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PNS Daily Newscast - February 19, 2020 


President Trump commutes the prison sentence of former Illinois Gov. Rod Blagojevich. Plus, warming expected to be hot topic at NV debate.

2020Talks - February 19, 2020 


Tonight's the Las Vegas debate, ahead of this weekend's Nevada caucuses. Some candidates are trying to regain the spotlight and others are trying to keep momentum.

Movement Grows for More Federal Action on Climate Change

Some scientists predict that the Midwest will be nearly 10 degrees warmer by the middle or end of this century, a shift that could have devastating impacts on farmers. (Adobe Stock)
Some scientists predict that the Midwest will be nearly 10 degrees warmer by the middle or end of this century, a shift that could have devastating impacts on farmers. (Adobe Stock)
February 12, 2020

EAST TROY, Wis. -- Several farm organizations have launched a grassroots movement in hopes of seeing federal action on climate change -- and they're urging Wisconsin farmers to take part.

Member groups of the National Sustainable Agriculture Coalition are circulating an online letter in English and Spanish for farmers to sign. In Wisconsin, the Michael Fields Agricultural Institute is getting the word out.

Margaret Krome, the institute's program director for public policy, said there's no specific proposal for which they're pushing with this effort; they just want to see action.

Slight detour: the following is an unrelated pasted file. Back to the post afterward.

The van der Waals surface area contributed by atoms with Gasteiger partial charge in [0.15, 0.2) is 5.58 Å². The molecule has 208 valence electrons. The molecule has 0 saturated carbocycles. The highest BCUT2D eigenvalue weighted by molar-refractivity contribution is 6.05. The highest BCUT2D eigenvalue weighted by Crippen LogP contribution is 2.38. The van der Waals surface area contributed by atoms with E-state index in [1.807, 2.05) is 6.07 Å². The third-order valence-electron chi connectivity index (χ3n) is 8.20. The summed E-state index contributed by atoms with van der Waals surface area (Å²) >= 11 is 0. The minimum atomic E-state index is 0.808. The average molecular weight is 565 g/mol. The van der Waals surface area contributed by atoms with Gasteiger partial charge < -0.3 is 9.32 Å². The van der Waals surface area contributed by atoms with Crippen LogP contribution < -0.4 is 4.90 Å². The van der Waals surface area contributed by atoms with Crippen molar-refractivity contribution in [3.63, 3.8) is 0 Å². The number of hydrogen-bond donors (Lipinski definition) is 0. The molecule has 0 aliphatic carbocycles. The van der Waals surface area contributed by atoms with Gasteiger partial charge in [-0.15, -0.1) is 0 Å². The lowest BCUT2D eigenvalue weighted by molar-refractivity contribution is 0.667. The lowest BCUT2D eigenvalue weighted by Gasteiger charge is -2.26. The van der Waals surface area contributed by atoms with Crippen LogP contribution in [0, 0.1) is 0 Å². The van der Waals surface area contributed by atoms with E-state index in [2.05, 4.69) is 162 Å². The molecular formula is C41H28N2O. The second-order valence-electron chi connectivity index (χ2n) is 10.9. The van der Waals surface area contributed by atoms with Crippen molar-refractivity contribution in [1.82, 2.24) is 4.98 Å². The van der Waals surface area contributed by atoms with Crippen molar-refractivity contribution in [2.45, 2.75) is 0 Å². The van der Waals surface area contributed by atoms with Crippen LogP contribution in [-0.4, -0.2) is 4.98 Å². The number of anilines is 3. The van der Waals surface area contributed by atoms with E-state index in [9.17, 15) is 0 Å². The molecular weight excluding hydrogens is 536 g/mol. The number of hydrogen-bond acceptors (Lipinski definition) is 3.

"This letter doesn't articulate a slate of specifics," she said, adding that it's not, " 'This is what we want, or this ...' It's, at first, a statement: 'This matters, Please understand that it matters.' "

Despite the broader message in the letter, Krome said the industry has plenty of suggestions for adopting policies that would both address climate change and assist farmers. Those include expanding existing conservation programs and providing more funding to help farmers be resilient in the face of these changes.

In Wisconsin, Krome said it's more than just the scope of the heavy rains or fears of drought that have farmers concerned. It's the overall increase in unpredictable weather.

"You don't know if you're going to get extreme weather of whatever kind, at whatever time of the year," she said. "It's very hard to organize and make capital investments."

She said farmers and other rural Iowans conveyed to presidential hopefuls during the caucuses that the effects of climate change are becoming a key concern. Several Democratic candidates took notice by shifting their campaign messages in the state about how they plan to address the issue.

The letter is online at michaelfields.org.

Disclosure: Michael Fields Agricultural Institute contributes to our fund for reporting on Hunger/Food/Nutrition, Rural/Farming, Sustainable Agriculture. If you would like to help support news in the public interest, click here.
Mike Moen, Public News Service - WI